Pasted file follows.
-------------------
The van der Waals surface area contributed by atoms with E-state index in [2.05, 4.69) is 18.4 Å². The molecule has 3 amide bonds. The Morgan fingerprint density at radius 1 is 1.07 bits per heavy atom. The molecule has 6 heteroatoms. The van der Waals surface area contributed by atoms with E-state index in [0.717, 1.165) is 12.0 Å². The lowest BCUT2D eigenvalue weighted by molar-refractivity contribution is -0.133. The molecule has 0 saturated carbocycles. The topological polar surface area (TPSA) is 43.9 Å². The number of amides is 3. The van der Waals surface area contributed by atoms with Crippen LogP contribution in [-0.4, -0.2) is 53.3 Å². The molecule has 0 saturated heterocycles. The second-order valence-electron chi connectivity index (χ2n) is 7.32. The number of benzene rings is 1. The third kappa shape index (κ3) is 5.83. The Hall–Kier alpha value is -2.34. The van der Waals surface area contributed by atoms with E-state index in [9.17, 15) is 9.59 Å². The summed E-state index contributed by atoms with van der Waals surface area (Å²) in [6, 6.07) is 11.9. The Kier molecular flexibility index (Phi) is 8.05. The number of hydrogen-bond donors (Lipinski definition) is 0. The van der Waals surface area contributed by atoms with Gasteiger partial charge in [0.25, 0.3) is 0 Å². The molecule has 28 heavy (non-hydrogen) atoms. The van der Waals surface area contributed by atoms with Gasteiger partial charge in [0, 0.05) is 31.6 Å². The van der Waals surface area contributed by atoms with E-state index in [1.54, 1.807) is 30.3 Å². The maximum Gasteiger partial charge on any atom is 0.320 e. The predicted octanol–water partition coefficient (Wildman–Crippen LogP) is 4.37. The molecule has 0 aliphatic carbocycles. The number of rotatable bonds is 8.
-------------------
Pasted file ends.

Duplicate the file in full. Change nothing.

The van der Waals surface area contributed by atoms with E-state index in [2.05, 4.69) is 18.4 Å². The molecule has 3 amide bonds. The Morgan fingerprint density at radius 1 is 1.07 bits per heavy atom. The molecule has 6 heteroatoms. The van der Waals surface area contributed by atoms with E-state index in [0.717, 1.165) is 12.0 Å². The lowest BCUT2D eigenvalue weighted by molar-refractivity contribution is -0.133. The molecule has 0 saturated carbocycles. The topological polar surface area (TPSA) is 43.9 Å². The number of amides is 3. The van der Waals surface area contributed by atoms with Crippen LogP contribution in [-0.4, -0.2) is 53.3 Å². The molecule has 0 saturated heterocycles. The second-order valence-electron chi connectivity index (χ2n) is 7.32. The number of benzene rings is 1. The third kappa shape index (κ3) is 5.83. The Hall–Kier alpha value is -2.34. The van der Waals surface area contributed by atoms with E-state index in [9.17, 15) is 9.59 Å². The summed E-state index contributed by atoms with van der Waals surface area (Å²) in [6, 6.07) is 11.9. The Kier molecular flexibility index (Phi) is 8.05. The number of hydrogen-bond donors (Lipinski definition) is 0. The van der Waals surface area contributed by atoms with Gasteiger partial charge in [0.25, 0.3) is 0 Å². The molecule has 28 heavy (non-hydrogen) atoms. The van der Waals surface area contributed by atoms with Gasteiger partial charge in [0, 0.05) is 31.6 Å². The van der Waals surface area contributed by atoms with E-state index in [1.54, 1.807) is 30.3 Å². The maximum Gasteiger partial charge on any atom is 0.320 e. The predicted octanol–water partition coefficient (Wildman–Crippen LogP) is 4.37. The molecule has 0 aliphatic carbocycles. The number of rotatable bonds is 8.